SOMETIMES RUMORS TURN OUT TO BE TRUE
My real purpose in revisiting a painful incident was to critique opinions that the tragedy proved that all chelation is unreasonably dangerous. Because one of chelation’s most vocal internet critics expressed a reasonable opinion that the direct cause of death was hypocalcemia, I took pretty seriously the rampant rumors that the treating physician, Dr. Roy Kerry, mistakenly used Disodium EDTA rather than Calcium EDTA. Although I ordinarily believe it wise to avoid spreading rumors, it seemed the most likely explanation for hypocalcemia. Moreover, the rumor’s liklihood provided reason enough not to express firm opinions about the lessons to be learned until we knew the full truth. It now appears that the rumor was true.
The Pittsburgh Post-Gazette reports that the autopsy report was obtained and reviewed by Dr. Mary Jean Brown, chief of the Lead Poisoning Prevention Branch of the Centers for Disease Control and Prevention. The CDC is not generally known for its endorsement of the hypothesized link between heavy metal toxicity and autism. Nor can Dr. Brown, a recognized authority on chelation, be considered a proponent of chelation as a treatment for autism (as is apparent from the article).
Despite any reservations Dr. Brown may have regarding the efficacy of chelating autism patients, she does not place the blame for this death on chelation itself, but rather on the wrong form being EDTA used:
“It’s a case of look-alike/sound-alike medications,” she said yesterday. “The child was given Disodium EDTA instead of Calcium Disodium EDTA. The generic names are Versinate and Endrate. They sound alike. They’re clear and colorless and odorless. They were mixed up.”
The article indicates an opinion by Dr. Brown, that “if it were administered accurately, the procedure would be harmless.” That statement is debatable. We must never ignore the fact that chelation, like most medical procedures, carries a degree of risk. And that risk must be carefully analyzed and weighed before chelation is considered.
Like any prudent parent, I want to see appropriate clinical trials conducted to determine both the efficacy and specific safety of various forms of chelation for treatment of autism in cases in which metal toxicity appears to have played a role. But it is worth noting that Dr. Brown, described by the Post-Gazette as “one of the nation’s foremost experts in chelation therapy,” obviously believes the relative risk to be the same regardless of whether autism is involved:
Dr. Brown said the same mix-up happened in two other recent cases: a 2-year-old girl in Texas who died in May during chelation for lead poisoning and a woman from Oregon who died three years ago while receiving chelation for clogged arteries.
Dr. Brown said that in each case, the blood calcium level was below 5 milligrams. Normal is between 7 and 9.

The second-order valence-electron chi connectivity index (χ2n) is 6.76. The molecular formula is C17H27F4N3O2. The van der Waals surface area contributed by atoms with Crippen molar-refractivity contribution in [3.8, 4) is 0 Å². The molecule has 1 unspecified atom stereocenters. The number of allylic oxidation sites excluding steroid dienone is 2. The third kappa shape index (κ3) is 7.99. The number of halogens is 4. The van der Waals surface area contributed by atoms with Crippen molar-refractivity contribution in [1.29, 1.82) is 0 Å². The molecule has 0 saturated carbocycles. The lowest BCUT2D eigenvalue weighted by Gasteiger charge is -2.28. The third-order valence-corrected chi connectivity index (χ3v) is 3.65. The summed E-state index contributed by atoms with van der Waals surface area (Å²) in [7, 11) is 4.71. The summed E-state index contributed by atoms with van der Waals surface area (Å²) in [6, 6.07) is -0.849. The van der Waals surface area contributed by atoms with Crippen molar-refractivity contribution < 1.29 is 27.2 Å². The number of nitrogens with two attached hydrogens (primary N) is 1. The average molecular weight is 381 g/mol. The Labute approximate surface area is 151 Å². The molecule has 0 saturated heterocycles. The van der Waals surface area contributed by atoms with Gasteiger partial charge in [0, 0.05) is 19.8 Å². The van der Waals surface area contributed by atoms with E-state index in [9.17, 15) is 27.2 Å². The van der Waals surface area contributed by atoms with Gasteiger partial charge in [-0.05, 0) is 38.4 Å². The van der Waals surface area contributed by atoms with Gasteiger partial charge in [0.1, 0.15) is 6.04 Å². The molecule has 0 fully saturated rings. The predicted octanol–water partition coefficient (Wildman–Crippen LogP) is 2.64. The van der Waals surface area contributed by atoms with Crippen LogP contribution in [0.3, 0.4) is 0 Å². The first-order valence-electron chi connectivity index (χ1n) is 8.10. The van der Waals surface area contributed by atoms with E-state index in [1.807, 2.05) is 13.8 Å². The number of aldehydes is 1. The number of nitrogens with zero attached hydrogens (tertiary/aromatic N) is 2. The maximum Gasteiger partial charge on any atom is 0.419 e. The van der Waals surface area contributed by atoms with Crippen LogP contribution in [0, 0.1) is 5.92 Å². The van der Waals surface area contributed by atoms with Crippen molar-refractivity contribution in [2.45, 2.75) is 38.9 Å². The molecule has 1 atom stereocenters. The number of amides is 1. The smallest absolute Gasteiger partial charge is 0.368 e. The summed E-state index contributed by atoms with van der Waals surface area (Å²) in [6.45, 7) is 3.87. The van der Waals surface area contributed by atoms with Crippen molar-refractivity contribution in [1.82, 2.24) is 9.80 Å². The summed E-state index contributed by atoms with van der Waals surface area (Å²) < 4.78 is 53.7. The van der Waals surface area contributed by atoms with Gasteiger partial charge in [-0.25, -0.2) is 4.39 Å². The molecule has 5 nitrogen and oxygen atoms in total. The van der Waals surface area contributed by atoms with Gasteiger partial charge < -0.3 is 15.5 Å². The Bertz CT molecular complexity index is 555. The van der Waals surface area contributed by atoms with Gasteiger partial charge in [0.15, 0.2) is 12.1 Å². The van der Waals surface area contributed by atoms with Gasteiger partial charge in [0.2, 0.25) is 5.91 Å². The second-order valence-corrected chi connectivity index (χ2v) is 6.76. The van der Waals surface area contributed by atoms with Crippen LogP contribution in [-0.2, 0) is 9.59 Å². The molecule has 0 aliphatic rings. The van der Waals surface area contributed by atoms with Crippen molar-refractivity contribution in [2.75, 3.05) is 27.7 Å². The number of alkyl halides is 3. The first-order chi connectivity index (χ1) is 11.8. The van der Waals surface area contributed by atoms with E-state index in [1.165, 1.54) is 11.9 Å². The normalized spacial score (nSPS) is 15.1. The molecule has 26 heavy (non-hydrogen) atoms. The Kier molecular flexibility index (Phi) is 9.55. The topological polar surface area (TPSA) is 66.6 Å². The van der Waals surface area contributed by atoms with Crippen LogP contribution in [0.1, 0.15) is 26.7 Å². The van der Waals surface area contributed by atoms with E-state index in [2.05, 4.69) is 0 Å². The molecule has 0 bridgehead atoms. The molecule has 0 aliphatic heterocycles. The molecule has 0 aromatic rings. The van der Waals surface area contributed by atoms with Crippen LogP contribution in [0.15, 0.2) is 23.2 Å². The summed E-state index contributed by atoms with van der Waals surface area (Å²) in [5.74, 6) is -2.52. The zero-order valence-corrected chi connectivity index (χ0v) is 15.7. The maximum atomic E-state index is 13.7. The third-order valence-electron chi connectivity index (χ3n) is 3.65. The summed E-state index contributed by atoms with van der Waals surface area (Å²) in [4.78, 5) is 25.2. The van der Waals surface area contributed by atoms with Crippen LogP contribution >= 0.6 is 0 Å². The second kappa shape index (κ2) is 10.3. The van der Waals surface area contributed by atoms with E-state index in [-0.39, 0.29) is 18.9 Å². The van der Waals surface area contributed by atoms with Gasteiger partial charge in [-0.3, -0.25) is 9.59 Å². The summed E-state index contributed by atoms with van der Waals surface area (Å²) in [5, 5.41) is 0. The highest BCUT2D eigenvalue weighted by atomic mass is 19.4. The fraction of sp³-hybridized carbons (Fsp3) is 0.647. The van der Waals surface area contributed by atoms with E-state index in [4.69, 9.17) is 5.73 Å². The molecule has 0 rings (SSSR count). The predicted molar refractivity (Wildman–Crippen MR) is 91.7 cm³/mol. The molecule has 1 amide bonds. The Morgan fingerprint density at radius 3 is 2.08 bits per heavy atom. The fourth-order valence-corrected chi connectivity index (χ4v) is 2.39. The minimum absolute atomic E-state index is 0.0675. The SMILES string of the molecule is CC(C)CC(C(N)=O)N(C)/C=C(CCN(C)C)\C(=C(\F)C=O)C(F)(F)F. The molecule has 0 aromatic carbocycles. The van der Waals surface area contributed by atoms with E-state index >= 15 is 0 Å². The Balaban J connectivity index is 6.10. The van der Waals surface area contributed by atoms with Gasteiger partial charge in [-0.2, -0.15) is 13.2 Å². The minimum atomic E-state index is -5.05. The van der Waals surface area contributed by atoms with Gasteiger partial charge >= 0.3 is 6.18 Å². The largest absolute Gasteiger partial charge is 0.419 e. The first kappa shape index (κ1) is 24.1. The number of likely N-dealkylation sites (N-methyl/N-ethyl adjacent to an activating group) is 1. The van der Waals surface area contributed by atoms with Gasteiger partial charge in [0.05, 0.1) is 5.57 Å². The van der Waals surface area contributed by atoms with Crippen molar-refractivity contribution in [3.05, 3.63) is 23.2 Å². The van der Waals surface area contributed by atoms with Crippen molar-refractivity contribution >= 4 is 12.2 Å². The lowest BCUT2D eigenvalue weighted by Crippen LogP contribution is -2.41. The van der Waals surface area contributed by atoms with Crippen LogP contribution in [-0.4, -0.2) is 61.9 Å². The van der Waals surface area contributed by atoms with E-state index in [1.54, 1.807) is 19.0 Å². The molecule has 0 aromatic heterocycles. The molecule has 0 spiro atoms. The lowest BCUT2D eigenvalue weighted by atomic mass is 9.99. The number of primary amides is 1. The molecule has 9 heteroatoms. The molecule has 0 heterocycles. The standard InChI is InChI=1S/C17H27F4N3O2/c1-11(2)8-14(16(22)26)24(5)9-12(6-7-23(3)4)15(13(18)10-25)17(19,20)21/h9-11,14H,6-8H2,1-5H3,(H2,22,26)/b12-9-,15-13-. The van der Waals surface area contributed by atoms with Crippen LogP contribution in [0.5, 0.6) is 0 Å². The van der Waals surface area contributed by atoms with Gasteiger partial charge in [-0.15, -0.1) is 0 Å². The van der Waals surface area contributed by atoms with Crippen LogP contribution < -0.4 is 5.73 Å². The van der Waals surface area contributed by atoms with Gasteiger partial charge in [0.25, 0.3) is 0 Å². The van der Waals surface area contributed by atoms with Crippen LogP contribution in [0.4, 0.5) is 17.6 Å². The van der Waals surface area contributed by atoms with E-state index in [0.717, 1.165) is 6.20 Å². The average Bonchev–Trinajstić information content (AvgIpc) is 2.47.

The correct chelation agent -- Calcium Disodium EDTA -- would not have pulled the calcium from the bloodstream, she said.
. . .
She said it is well known within the medical community that Disodium EDTA should never be used as a chelation agent. She quoted from a 1985 CDC statement: “Only Calcium Disodium EDTA should be used. Disodium EDTA should never be used ... because it may induce fatal hypocalcemia, low calcium and tetany.”
“There is no doubt that this was an unintended use of Disodium EDTA. No medical professional would ever have intended to give the child Disodium EDTA,” Dr. Brown said.
So it appears that I was right to urge waiting for facts before making broad generalizations. But it gives me no pleasure to be right. No matter what caused this tragedy, the Nadama’s loss remains. The way any of us can honor their grief is to learn from what happened.
The knowledge that the evidence now shows this incident to be a single case of malpractice rather than an inherent and fatal problem in the protocol will not stop the controversy. There will still be voices screaming of the dangers, although their anger is truthfully less about the dangers of chelation and more about the audacity of using a medical procedure to decrease the impact of autism.
Not long after this is posted, we will start to see comments urging a very different lesson than the facts suggest. Some of those comments will likely accuse me of using a dead child to make a point. That might be fair criticism so long as the accuser is not doing the same. Ironically, however, I expect that some of those who shout the loudest will be the same ones who will invoke this child’s name often to support their own narrow views. I am tired of the shouting and I am tired of the disrespect shown to the Nadama family. I pray that this will be the last time I feel the need to write of this incident, but I suspect that the actions of others will dictate otherwise.
Not long ago, we were urged to light a candle for Liz Birt. That was appropriate; she was a remarkable woman who deserved a great tribute. But tonight, I’m going to light a candle for Abubakar Tariq Nadama, and then I’m going to give my son an extra hug before he goes to sleep.